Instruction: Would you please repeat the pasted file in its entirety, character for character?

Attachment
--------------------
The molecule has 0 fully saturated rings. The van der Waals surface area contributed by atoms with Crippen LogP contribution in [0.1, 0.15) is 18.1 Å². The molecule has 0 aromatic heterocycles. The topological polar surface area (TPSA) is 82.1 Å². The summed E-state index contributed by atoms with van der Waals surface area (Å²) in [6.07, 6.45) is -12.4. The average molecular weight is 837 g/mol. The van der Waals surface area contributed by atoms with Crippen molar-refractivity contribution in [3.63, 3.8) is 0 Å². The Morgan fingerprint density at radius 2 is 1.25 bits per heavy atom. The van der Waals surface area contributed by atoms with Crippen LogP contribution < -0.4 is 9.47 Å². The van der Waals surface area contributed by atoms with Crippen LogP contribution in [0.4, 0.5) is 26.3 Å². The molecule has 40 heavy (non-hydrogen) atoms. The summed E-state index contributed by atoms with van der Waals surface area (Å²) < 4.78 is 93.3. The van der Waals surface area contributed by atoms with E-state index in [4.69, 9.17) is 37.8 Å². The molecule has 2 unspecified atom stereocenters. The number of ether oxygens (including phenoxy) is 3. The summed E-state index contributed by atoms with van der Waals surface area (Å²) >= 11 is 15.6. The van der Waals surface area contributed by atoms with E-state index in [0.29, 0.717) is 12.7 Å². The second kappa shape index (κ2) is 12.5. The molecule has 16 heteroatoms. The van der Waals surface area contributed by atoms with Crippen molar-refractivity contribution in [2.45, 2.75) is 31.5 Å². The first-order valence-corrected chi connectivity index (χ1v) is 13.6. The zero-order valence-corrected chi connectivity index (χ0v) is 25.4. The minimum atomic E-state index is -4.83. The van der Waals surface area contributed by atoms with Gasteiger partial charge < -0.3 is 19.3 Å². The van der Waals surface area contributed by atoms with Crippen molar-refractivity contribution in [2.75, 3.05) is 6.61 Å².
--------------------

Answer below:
The molecule has 0 fully saturated rings. The van der Waals surface area contributed by atoms with Crippen LogP contribution in [0.1, 0.15) is 18.1 Å². The molecule has 0 aromatic heterocycles. The topological polar surface area (TPSA) is 82.1 Å². The summed E-state index contributed by atoms with van der Waals surface area (Å²) in [6.07, 6.45) is -12.4. The average molecular weight is 837 g/mol. The van der Waals surface area contributed by atoms with Crippen molar-refractivity contribution in [3.63, 3.8) is 0 Å². The Morgan fingerprint density at radius 2 is 1.25 bits per heavy atom. The van der Waals surface area contributed by atoms with Crippen LogP contribution < -0.4 is 9.47 Å². The van der Waals surface area contributed by atoms with Crippen LogP contribution in [0.4, 0.5) is 26.3 Å². The molecule has 40 heavy (non-hydrogen) atoms. The summed E-state index contributed by atoms with van der Waals surface area (Å²) < 4.78 is 93.3. The van der Waals surface area contributed by atoms with E-state index in [4.69, 9.17) is 37.8 Å². The molecule has 2 unspecified atom stereocenters. The number of ether oxygens (including phenoxy) is 3. The summed E-state index contributed by atoms with van der Waals surface area (Å²) >= 11 is 15.6. The van der Waals surface area contributed by atoms with E-state index in [0.29, 0.717) is 12.7 Å². The second kappa shape index (κ2) is 12.5. The molecule has 16 heteroatoms. The van der Waals surface area contributed by atoms with Crippen molar-refractivity contribution in [2.45, 2.75) is 31.5 Å². The first-order valence-corrected chi connectivity index (χ1v) is 13.6. The zero-order valence-corrected chi connectivity index (χ0v) is 25.4. The minimum atomic E-state index is -4.83. The van der Waals surface area contributed by atoms with Gasteiger partial charge < -0.3 is 19.3 Å². The van der Waals surface area contributed by atoms with Crippen molar-refractivity contribution in [2.75, 3.05) is 6.61 Å².